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Research advances quest for HIV-1 vaccine

Scientists have uncovered new information that may help guide design of vaccines for HIV-1, the virus that causes AIDS. A new detailed structural analysis of the complex formed by an anti-HIV antibody called 4E10 and its specific target provides insight into why this particular antibody is so broadly effective, a rare characteristic for HIV discovered thus far. The research is published in the February issue of Immunity.

Vaccination has been a successful strategy for protecting humans from many potentially harmful viruses. However, designing a suitable vaccine for HIV-1 has been a highly challenging and thus far unsuccessful endeavor. HIV-1 is enormously variable and it has been difficult to isolate antibodies that will recognize the many different strains of the virus. The antibody 4E10 was derived from HIV-1 infected patients by Dr. Hermann Katinger in Vienna and is the broadest acting neutralizing antibody against HIV-1 that is currently known. This antibody recognizes a protein called gp41 that is found on the surface of the virus. The gp41 protein is thought to play a key role in mediating entry of HIV-1 into human cells.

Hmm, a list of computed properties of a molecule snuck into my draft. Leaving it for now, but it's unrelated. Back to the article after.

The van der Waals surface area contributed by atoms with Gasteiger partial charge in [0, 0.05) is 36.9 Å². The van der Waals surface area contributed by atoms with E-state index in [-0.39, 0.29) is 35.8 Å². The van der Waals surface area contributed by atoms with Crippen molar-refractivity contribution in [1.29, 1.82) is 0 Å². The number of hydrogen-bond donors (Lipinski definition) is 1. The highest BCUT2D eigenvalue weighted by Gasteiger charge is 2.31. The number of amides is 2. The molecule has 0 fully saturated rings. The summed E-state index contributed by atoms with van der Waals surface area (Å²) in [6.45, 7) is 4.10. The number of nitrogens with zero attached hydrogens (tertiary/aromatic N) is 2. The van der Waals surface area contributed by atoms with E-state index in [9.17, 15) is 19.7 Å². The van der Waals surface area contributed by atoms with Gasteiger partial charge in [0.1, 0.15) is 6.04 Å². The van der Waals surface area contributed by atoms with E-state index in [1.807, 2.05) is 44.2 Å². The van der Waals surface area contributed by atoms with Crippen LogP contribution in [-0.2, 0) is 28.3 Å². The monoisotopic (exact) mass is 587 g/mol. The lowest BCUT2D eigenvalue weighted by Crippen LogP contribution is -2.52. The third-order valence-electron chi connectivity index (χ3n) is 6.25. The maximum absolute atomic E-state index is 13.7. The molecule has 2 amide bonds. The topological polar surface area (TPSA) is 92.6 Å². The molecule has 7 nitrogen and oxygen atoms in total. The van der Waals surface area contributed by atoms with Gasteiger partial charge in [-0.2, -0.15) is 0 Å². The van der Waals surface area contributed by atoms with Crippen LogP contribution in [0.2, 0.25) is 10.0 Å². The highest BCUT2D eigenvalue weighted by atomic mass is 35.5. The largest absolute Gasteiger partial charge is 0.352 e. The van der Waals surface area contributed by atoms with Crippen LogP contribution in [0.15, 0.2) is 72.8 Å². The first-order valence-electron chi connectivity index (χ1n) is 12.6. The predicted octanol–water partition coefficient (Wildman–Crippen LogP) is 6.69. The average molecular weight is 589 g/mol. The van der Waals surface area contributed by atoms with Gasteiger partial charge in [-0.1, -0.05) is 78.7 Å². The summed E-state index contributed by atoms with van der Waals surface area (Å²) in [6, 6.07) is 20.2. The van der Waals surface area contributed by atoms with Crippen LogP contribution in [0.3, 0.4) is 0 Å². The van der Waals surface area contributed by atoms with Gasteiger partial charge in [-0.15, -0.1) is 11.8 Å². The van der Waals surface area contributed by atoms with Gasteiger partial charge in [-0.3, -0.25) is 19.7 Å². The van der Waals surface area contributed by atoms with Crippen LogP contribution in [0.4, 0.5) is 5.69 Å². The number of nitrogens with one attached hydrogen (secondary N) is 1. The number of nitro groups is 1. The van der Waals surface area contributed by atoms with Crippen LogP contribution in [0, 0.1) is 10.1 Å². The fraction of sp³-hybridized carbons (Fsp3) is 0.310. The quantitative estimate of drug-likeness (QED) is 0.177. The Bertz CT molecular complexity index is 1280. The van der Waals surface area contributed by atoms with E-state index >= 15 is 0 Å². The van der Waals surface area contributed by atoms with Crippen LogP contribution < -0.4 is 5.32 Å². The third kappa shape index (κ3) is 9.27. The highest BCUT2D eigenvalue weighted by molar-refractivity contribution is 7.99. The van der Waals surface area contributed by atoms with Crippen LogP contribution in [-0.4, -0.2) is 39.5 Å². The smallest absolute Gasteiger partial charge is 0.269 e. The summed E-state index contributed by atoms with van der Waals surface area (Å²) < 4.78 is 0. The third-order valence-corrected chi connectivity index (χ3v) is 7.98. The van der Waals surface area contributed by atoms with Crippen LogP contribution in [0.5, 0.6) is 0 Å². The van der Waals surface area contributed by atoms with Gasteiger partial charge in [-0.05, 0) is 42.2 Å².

A research group led by Drs. Dennis R. Burton and Ian A. Wilson from The Scripps Research Institute in La Jolla, California performed a study examining the detailed molecular structure of the complex formed when 4E10 binds to gp41 and determining how interaction of 4E10 with gp41 influences the virus.

X-ray crystallography was used to determine the structure of the complex formed by association of 4E10 with a peptide fragment that is identical to the section of gp41 that the antibody recognizes. The researchers identified the specific amino acids on gp41 that 4E10 interacts with and the 3D structure adopted by these amino acids. These study results suggest that 4E10 interacts with gp41 at a conserved region very close to the surface of the virus and they reveal some special characteristics of 4E10 that make it unusually
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Source:Cell Press


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